If February is a grapefruit (pink and bursting through it’s dull rind),
and March is a banana because what else is there?
If April is a mango, hopeful, often rotten and disappointing but every so often so rich and bright, and May is just blossoms,
promises of fruit.
If June is a strawberry, soaked through and so grateful for the sun, if July is a nectarine,
juice running all the way down to your knees,
if August is a blueberry, sad and sweet, struggling to just be in the present,
then September is an apple, finally here, warm on the outside and cool on the inside.
If October is a pumpkin, hunkered in and ready for the cold to come,
and November is a cranberry, bright, jeweled, needing sugar.
If December is a pomegranate, full of mystery and worth the work,
then January is a lemon,
useful, good for the liver, sour and thrilling, the rough and necessary bones of anything to come after.
Here, in January, it snows. Sometimes more, sometimes less, but always. And when we wake up (like today) and the snow reflects all the light that might hide in the gray sky, it pours through the windows and reflects against white walls. It’s a cold light to wake up to, and here, the floor is cold enough that you’d better leave your warm socks where you left them last night, balled up by the side of the bed, pulled back on until you start your day with new socks. It all creates a glow, white and sweet and cold. Somehow, it makes messes seem clean and complicated corners seem simple. And all it took was that little bit of light.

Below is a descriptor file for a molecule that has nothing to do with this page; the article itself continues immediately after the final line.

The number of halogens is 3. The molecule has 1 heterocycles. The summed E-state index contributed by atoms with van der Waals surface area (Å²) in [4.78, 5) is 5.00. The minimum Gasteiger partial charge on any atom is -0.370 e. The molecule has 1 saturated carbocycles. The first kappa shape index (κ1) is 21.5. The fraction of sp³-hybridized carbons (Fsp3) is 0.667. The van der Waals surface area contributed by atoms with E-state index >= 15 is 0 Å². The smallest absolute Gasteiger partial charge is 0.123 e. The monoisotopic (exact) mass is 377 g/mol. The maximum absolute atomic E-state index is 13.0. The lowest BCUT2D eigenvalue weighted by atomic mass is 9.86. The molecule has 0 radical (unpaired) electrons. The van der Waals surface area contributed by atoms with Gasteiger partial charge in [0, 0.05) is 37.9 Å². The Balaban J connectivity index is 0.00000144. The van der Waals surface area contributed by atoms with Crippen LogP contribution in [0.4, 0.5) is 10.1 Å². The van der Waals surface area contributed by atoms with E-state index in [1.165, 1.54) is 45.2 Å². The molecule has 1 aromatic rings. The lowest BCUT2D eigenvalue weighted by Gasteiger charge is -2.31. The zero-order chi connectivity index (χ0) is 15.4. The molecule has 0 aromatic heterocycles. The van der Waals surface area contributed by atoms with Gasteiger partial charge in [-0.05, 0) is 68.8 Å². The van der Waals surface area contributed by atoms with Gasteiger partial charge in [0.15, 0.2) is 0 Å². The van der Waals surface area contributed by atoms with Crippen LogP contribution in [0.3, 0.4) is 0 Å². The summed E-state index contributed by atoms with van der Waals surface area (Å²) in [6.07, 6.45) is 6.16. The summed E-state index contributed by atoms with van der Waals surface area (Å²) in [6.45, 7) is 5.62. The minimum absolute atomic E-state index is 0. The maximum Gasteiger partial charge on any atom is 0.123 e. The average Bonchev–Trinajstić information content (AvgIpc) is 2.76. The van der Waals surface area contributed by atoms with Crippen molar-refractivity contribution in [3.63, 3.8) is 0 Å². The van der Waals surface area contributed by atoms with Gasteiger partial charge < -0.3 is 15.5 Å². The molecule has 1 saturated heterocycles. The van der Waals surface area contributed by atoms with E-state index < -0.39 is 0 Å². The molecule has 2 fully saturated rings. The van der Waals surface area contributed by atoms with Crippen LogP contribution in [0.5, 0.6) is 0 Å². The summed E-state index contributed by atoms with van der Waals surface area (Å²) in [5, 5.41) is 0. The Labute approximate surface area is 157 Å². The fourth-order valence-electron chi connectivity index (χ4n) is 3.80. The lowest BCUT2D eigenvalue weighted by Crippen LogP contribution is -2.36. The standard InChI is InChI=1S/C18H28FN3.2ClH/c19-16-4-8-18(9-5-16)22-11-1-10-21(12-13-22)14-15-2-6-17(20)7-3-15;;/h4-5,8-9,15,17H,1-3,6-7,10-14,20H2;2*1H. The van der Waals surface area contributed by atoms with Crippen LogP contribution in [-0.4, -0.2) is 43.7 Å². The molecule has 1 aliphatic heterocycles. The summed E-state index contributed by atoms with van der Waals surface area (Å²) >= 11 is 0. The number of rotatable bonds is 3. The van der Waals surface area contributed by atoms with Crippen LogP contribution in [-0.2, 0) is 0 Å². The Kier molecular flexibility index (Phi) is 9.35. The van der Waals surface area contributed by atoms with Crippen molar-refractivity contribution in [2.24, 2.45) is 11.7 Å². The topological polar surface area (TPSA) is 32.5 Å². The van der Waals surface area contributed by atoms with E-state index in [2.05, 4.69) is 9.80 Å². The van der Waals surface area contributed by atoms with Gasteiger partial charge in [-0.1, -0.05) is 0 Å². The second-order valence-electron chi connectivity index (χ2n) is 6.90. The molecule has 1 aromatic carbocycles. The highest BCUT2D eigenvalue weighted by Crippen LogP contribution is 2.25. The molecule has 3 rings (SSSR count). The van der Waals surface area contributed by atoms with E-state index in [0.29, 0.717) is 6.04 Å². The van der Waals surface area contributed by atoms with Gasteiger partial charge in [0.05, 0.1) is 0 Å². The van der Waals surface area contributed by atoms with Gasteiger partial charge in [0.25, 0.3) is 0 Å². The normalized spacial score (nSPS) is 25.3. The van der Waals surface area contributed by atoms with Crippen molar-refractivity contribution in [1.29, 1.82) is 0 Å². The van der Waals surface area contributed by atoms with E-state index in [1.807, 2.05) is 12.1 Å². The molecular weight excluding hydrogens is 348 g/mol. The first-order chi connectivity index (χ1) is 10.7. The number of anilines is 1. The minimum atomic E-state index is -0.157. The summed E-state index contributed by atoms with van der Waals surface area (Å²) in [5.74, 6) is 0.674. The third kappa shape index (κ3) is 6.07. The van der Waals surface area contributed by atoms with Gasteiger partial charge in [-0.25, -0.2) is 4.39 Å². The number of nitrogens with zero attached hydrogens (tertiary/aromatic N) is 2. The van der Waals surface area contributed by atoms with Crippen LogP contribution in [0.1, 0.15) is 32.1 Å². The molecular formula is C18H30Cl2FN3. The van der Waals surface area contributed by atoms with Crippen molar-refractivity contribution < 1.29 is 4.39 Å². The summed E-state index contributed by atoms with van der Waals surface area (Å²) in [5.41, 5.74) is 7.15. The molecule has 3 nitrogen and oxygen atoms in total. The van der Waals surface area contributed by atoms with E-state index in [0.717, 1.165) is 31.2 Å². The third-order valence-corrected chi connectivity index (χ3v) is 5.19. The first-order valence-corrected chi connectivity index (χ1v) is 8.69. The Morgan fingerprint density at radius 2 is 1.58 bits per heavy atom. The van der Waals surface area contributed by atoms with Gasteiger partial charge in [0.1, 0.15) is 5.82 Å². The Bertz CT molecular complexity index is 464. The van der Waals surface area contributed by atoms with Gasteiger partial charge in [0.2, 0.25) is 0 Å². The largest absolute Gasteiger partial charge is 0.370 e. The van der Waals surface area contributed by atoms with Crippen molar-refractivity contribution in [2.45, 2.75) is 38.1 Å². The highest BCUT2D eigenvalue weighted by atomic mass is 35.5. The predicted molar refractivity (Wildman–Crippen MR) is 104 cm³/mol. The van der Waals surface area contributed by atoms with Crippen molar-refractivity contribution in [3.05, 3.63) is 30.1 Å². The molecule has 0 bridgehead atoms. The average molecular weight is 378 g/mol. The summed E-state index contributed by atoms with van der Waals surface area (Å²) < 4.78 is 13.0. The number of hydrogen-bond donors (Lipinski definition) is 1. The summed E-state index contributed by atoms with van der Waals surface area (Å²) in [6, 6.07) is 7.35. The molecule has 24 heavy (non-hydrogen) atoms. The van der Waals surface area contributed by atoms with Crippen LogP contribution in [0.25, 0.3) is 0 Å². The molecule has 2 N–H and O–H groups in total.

It was Rachel at Chez Nous Bistro who first taught me about posset, which, as I’ve described it before, tastes like the love child of lemon curd and panna cotta. It’s a creamy custard, perfect for dessert, great alone or with a little fruit compote on top. Rachel knows her way around a lemon like no one else (this Tuscan Almond Lemon Torte is exhibit A), and this is her recipe, slightly adapted mostly for the amount of cream I always have in my kitchen, which is 2 cups. It’s simple, simple, so lemony, and easy as they come.
2 cups heavy cream
1/2 cup sugar
1/2 cup freshly squeezed lemon juice (Meyer lemons are great here, if you’ve got them)
1 tablespoon lemon zest
1 teaspoon vanilla extract
pinch of salt
1. Combine the cream and sugar in a medium saucepan over medium-high heat. Bring to a low boil, stirring often to prevent scorching. Continue to cook at a low boil, stirring constantly, until the mixture thickens, 3 to 5 minutes. Remove from heat.
2. Add the lemon juice, zest, vanilla, and salt to the thickened cream. Stir well, and let the mixture sit for about 10 minutes so the zest can infuse the cream. Strain through a fine meshed sieve into ramekins or little jars. Refrigerate for at least 6 hours.